A few years ago, my Lent began in an unfamiliar house, face-to-face with a woman who was living my nightmare.
On Epiphany that year, my sister-in-law faced a horror I still can’t imagine, one that topped her list of sorrows and that changed my prayer life forever.
When her husband, my brother-in-law, died suddenly and unexpectedly, it felt like Lent had already begun in January. In fact, it felt a lot like Good Friday, stretched out over weeks.
And then I went to Mardi Gras, that grand celebration before the official start of Lent.
At the parade where her husband should have been, I saw the crack in her “I’m fine” façade and my heart broke again. During the Ash Wednesday service, I felt the pang of “To dust you shall return” as I never had before. In my early morning prayer sessions and the evening chaos at her house, I felt Mary’s hand in mine.
She’s not a distant figure from two thousand years ago. She’s not a woman on a pedestal in my parish church. She’s not an image of perfection that’s impossible to attain.
Instead, she’s covered in dust and shaking with silent sobs. Her hands are clasped, and perhaps the only prayer she can find words to is the line from Psalm 13: “How long must I carry sorrow in my soul, grief in my heart day after day? How long will my enemy triumph over me?”
This isn’t a woman who’s been protected from life and sheltered from reality. Here’s someone who has learned to feed her family, bear single parenthood, juggle the demands of her Son’s mission while staying out of the limelight herself, and has faced torture and grief in ways none of us can appreciate.
Who better to turn to during Lent, then, than Mary?
Try a new devotion.
Maybe you can spare less than five minutes for the Little Crown of the Blessed Virgin, which is easily prayed on your fingers during a shower. Perhaps the novena (nine day prayer) to the Virgin Mary as the Undoer of Knots speaks to the challenges you face or intentions you hold dear.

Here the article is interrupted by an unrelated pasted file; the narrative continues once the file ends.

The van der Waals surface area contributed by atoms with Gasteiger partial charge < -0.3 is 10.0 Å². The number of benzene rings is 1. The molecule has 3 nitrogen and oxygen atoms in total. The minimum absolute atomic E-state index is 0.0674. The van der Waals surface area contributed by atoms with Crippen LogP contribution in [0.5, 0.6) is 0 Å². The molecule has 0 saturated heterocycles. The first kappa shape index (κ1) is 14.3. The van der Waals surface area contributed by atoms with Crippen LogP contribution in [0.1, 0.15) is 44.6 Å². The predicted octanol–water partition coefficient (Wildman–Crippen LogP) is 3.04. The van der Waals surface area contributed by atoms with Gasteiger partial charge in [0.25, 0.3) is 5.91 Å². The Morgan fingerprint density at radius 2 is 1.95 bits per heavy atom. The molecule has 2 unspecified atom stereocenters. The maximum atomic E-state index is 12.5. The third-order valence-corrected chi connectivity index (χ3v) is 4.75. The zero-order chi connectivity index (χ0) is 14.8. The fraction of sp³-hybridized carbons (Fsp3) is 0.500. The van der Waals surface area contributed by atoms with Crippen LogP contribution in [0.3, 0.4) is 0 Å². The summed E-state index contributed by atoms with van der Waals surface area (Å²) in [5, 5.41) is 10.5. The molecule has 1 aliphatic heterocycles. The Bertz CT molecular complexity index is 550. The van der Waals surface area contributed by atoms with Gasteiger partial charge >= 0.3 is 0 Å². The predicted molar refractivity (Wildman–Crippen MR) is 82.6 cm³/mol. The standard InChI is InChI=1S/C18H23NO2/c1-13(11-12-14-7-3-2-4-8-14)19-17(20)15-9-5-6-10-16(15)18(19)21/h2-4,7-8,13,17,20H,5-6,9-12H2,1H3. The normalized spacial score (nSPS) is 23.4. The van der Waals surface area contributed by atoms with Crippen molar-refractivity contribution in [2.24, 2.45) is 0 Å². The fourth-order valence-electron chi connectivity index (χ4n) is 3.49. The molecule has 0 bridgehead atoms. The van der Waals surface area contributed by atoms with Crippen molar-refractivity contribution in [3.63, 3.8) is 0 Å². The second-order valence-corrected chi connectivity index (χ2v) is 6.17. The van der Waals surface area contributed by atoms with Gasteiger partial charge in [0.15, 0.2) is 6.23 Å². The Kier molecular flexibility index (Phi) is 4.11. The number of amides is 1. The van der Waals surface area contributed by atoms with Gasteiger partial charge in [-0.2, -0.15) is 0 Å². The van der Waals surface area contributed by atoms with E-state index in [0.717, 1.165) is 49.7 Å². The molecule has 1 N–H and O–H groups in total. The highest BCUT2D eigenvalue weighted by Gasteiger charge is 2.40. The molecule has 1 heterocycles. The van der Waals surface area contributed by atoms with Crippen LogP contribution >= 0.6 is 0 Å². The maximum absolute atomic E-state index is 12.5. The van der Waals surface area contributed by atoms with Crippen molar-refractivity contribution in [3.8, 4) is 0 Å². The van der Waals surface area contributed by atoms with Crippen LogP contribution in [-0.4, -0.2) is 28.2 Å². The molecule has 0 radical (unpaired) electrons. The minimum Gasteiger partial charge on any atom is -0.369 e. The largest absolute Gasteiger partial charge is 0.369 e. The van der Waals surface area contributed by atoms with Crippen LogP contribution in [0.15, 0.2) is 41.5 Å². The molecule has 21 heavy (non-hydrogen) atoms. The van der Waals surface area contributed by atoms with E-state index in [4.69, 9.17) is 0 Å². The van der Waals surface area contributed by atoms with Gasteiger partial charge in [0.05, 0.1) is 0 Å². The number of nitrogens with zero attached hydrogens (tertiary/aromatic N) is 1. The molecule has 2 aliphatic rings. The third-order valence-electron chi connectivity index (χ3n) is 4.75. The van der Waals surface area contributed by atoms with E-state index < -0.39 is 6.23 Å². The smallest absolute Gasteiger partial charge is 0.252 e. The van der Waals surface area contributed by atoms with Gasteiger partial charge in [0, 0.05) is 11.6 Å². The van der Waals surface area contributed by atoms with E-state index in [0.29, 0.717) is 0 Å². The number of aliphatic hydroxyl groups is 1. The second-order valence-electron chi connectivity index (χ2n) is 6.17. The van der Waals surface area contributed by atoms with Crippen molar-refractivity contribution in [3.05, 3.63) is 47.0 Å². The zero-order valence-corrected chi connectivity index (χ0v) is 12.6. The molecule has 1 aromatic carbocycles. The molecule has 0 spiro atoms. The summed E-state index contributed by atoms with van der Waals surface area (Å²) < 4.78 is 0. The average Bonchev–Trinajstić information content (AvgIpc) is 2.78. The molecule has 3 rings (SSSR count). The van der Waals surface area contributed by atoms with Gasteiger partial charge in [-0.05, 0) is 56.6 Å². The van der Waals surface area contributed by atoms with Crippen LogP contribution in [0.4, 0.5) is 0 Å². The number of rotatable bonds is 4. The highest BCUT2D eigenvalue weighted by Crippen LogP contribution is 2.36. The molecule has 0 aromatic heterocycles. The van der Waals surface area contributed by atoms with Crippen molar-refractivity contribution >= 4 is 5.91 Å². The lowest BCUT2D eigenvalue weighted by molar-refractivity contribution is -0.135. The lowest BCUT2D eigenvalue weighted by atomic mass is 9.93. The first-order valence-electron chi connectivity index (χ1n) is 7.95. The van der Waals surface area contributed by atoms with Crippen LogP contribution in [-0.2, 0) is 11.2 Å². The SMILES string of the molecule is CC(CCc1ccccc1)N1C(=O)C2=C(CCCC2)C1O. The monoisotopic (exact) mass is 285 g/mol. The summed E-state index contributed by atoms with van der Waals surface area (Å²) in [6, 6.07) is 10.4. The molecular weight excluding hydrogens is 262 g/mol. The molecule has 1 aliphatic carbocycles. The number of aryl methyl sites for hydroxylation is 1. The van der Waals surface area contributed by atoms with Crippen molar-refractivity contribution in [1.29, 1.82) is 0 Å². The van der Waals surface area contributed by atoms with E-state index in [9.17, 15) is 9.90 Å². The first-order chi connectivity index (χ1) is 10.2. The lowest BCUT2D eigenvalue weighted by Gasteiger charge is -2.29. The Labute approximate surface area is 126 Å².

It might just be a one-line prayer, asking for Mary’s help, like the one I use quite often: “Mother Mary, guide me to Jesus, lead me to God, HELP ME RIGHT NOW!”
Whatever you choose, don’t overwhelm yourself. Let your devotion grow, watered by the habit of doing it daily. Devotion to Mary can draw us deeper into the life of Christ, if we let it, and help us participate in His life.
Bless the ordinary tasks and mundane moments.
Whether it’s dishes or diapers, phone calls or filing, spreadsheets or silence, you can welcome Mary to be a part of your day. You might work on memorizing part of one of the Psalms – as a devout Jewish girl and woman, Mary surely prayed the Psalms – and using it as the refrain for those moments when you’re most tempted to throw up your hands in frustration.
Life is composed more of the ordinary and mundane than it is the exciting and overwhelming. We have far more laundry than drama over the course of our lives. There’s no reason, though, that we can’t bless those times and gain deeper spiritual advancement from them.
Look to art and involve the whole family.
One moring a few years ago, my two-year-old came downstairs, shattering the quiet of my morning devotions with her demands to be picked up and snuggled. On the table beside me was a book I had borrowed from my mother-in-law, filled with images of the Virgin Mary in famous art. I had meant to use it as a guide during my quiet time.
Instead, I turned through it with small fingers pointing to “Mudder Mawey” on every page. We didn’t go through it in order, and I didn’t have a chance to read all the fine print.
In that fifteen minutes, though, I gained a new perspective on my heavenly Mother. Not only has she been admired through the centuries and honored with lovely paintings, my two-year-old can appreciate it, if I give her a chance. So go to your library, click around online (like on the Mary Page’s gallery) or dig out a favorite picture book and involve the kids this Lent. It’s amazing the impact pictures can have on our devotion!
Ask for her help.
There is no shortage of online resources (including Celebrating Lent with Mary), no lack of books, no absence of ideas. And here is where I find my weakness: the desire to do too much.
Ask Mary to help you. She will. In fact, if you pay attention, she probably already has.